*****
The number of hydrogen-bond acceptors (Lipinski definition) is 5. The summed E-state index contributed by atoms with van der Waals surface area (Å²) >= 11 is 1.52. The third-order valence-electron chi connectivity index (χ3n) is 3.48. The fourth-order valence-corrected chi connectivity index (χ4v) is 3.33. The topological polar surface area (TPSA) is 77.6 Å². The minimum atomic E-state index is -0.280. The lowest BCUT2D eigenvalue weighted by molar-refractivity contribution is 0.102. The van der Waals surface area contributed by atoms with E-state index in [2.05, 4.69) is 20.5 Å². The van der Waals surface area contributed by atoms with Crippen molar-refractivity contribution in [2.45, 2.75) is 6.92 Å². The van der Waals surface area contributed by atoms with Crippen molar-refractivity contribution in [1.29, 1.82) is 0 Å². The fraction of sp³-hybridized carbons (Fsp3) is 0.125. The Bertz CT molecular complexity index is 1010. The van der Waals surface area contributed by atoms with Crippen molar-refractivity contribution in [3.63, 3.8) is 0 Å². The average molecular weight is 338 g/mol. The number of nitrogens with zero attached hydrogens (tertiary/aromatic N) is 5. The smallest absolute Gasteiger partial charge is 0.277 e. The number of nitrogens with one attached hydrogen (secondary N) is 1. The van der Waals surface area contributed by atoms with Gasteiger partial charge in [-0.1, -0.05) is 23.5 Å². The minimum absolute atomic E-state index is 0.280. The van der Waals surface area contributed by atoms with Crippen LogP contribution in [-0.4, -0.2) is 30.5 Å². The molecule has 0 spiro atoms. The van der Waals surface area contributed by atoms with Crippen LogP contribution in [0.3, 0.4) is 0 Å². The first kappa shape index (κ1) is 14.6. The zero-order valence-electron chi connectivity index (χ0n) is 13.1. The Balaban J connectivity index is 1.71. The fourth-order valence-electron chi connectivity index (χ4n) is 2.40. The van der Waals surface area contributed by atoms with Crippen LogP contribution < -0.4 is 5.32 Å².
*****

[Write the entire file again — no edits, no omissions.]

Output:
The number of hydrogen-bond acceptors (Lipinski definition) is 5. The summed E-state index contributed by atoms with van der Waals surface area (Å²) >= 11 is 1.52. The third-order valence-electron chi connectivity index (χ3n) is 3.48. The fourth-order valence-corrected chi connectivity index (χ4v) is 3.33. The topological polar surface area (TPSA) is 77.6 Å². The minimum atomic E-state index is -0.280. The lowest BCUT2D eigenvalue weighted by molar-refractivity contribution is 0.102. The van der Waals surface area contributed by atoms with E-state index in [2.05, 4.69) is 20.5 Å². The van der Waals surface area contributed by atoms with Crippen molar-refractivity contribution in [2.45, 2.75) is 6.92 Å². The van der Waals surface area contributed by atoms with Crippen molar-refractivity contribution in [1.29, 1.82) is 0 Å². The fraction of sp³-hybridized carbons (Fsp3) is 0.125. The Bertz CT molecular complexity index is 1010. The van der Waals surface area contributed by atoms with Crippen molar-refractivity contribution in [3.63, 3.8) is 0 Å². The average molecular weight is 338 g/mol. The number of nitrogens with zero attached hydrogens (tertiary/aromatic N) is 5. The smallest absolute Gasteiger partial charge is 0.277 e. The number of nitrogens with one attached hydrogen (secondary N) is 1. The van der Waals surface area contributed by atoms with Gasteiger partial charge in [-0.1, -0.05) is 23.5 Å². The minimum absolute atomic E-state index is 0.280. The van der Waals surface area contributed by atoms with Crippen LogP contribution in [-0.4, -0.2) is 30.5 Å². The molecule has 0 spiro atoms. The van der Waals surface area contributed by atoms with Crippen LogP contribution in [0.3, 0.4) is 0 Å². The first kappa shape index (κ1) is 14.6. The zero-order valence-electron chi connectivity index (χ0n) is 13.1. The Balaban J connectivity index is 1.71. The fourth-order valence-electron chi connectivity index (χ4n) is 2.40. The van der Waals surface area contributed by atoms with Crippen LogP contribution < -0.4 is 5.32 Å².